We’ve been studying Measurement of all sorts for the past several weeks, and this week continues the trend. The week before Spring Break, we studied and practiced using a ruler to measure inches and centimeters. We also practiced estimation with other units like millimeters, kilometers, yards, and miles.
Sample question: Which is a better estimate for the width of a stamp? 1 inch, 1 foot, or 1 mile?
Apparently, we have some kids with pretty darn large mailboxes…
Estimating measurement can be a hard concept for these kids to grasp though, as was clearly evidenced in a memorable situation from my first year of teaching (chronicled in my ground breaking novel, of course! ;) ). A little girl asked me, “Mister Teacher, how long are you?”
Since the girl was ESL (English as a Second Language), I assumed that she had misspoken and was merely asking how tall I was. However, when I tried to correct her, she insisted, “No, how LONG are you? How BIG?”
Still giving her the benefit of the doubt, I started to answer, “Six foot four,” but she beat me to the punch with a guess. “Seven inches?” she ventured.
I may never know for sure, but I can only hope that her guess reflected her poor estimation skills of my height and not a more accurate estimate of some other measurement…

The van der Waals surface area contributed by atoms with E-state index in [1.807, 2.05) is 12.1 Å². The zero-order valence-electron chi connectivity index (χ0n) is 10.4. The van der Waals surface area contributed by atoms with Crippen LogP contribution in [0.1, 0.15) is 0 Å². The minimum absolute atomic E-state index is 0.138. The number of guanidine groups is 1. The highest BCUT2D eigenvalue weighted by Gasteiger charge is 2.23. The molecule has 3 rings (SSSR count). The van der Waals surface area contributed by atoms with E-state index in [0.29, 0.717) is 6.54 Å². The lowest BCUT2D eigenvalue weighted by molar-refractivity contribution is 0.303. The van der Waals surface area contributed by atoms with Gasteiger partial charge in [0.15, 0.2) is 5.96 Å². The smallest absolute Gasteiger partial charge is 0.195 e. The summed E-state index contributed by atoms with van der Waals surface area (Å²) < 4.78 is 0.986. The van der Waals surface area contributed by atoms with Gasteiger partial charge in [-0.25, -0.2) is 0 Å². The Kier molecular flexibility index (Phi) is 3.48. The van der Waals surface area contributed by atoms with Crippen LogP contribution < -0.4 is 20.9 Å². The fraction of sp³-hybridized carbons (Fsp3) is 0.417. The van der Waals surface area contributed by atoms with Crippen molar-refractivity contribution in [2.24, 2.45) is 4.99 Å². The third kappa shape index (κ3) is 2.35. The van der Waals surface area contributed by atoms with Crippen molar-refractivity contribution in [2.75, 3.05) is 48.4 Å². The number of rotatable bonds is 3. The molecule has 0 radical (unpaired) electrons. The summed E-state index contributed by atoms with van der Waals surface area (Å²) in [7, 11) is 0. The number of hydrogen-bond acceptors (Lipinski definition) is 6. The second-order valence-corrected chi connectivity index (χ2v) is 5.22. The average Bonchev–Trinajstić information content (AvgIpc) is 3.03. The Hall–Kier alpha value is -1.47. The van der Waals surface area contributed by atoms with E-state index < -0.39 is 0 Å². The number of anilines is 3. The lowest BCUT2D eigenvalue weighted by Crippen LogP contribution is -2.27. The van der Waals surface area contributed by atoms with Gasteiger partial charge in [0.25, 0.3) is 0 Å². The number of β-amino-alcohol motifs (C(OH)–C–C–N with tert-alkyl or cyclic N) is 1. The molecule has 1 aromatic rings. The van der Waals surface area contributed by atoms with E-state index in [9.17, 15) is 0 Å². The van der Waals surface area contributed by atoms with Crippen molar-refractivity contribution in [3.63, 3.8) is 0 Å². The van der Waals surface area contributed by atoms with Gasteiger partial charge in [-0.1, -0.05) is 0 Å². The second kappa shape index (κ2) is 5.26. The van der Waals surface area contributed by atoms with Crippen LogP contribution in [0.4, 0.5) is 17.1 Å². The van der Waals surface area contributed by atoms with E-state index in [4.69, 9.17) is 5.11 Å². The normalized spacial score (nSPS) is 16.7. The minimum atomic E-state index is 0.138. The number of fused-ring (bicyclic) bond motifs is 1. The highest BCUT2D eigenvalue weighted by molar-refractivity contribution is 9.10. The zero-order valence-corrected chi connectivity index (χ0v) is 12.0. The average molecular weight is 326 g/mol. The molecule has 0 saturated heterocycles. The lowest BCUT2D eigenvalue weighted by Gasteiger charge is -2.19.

THIS week, we are moving on to a few other areas of measurement – capacity, weight, and temperature. Hopefully, the temperature won’t be too bad, because we’ve covered number lines, and a thermometer is really just a number line turned on its side. Guess and check is the mantra there. Sure, some kids only do the FIRST part of that, but we have to keep trying.
Capacity and weight are another matter. Most of these kids have never even heard the word “Pint” before (and thus pronounce it with a short i instead of its long i), and don’t know a Liter from a Meter.
This is not the first year that we have taught capacity in 3rd grade, but it IS the first year that it will be tested on the TAKS. A couple of years ago, I tried Star Wars references to help them remember things – “Use the quarts, Luke!” and “May the fourths be with you!” – but that was it.
Last year, I had the kids look for examples of containers and their capacities at home. A big bottle of Coke holds 3 Liters, a bottle of Hooters Hot Sauce holds 5 fluid ounces, and a thing of Maalox holds 355 mL. Then there were the examples of missing decimal points – 612 gallons of barbecue sauce, 277 gallons of mustard, 118 liters of Mr. Clean. Either they forgot the decimals, or someone owns stock in the wholesale club.
Later this week, we’ll be discussing weight and mass. I’ll be sure to write more about my experiences with tons of feathers and grams of elephants…